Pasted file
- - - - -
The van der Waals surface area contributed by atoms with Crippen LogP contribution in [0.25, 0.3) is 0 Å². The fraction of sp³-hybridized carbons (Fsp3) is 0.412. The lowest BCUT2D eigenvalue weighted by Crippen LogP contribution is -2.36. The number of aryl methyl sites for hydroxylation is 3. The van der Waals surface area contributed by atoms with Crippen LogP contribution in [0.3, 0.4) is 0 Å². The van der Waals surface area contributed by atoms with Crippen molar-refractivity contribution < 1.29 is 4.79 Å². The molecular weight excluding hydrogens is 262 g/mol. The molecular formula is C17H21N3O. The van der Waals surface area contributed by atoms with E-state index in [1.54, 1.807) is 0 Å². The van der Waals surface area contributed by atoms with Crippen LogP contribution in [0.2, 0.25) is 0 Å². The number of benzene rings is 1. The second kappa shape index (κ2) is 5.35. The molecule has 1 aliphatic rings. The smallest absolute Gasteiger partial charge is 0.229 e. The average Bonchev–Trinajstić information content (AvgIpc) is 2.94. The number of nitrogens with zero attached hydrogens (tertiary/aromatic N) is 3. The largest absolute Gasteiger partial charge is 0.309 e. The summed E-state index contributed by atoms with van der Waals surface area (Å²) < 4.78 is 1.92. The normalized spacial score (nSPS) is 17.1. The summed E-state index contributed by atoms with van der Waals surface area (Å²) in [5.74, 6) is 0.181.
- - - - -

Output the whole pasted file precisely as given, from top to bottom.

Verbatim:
The van der Waals surface area contributed by atoms with Crippen LogP contribution in [0.25, 0.3) is 0 Å². The fraction of sp³-hybridized carbons (Fsp3) is 0.412. The lowest BCUT2D eigenvalue weighted by Crippen LogP contribution is -2.36. The number of aryl methyl sites for hydroxylation is 3. The van der Waals surface area contributed by atoms with Crippen LogP contribution in [0.3, 0.4) is 0 Å². The van der Waals surface area contributed by atoms with Crippen molar-refractivity contribution < 1.29 is 4.79 Å². The molecular weight excluding hydrogens is 262 g/mol. The molecular formula is C17H21N3O. The van der Waals surface area contributed by atoms with E-state index in [1.54, 1.807) is 0 Å². The van der Waals surface area contributed by atoms with Crippen LogP contribution in [0.2, 0.25) is 0 Å². The number of benzene rings is 1. The second kappa shape index (κ2) is 5.35. The molecule has 1 aliphatic rings. The smallest absolute Gasteiger partial charge is 0.229 e. The average Bonchev–Trinajstić information content (AvgIpc) is 2.94. The number of nitrogens with zero attached hydrogens (tertiary/aromatic N) is 3. The largest absolute Gasteiger partial charge is 0.309 e. The summed E-state index contributed by atoms with van der Waals surface area (Å²) < 4.78 is 1.92. The normalized spacial score (nSPS) is 17.1. The summed E-state index contributed by atoms with van der Waals surface area (Å²) in [5.74, 6) is 0.181.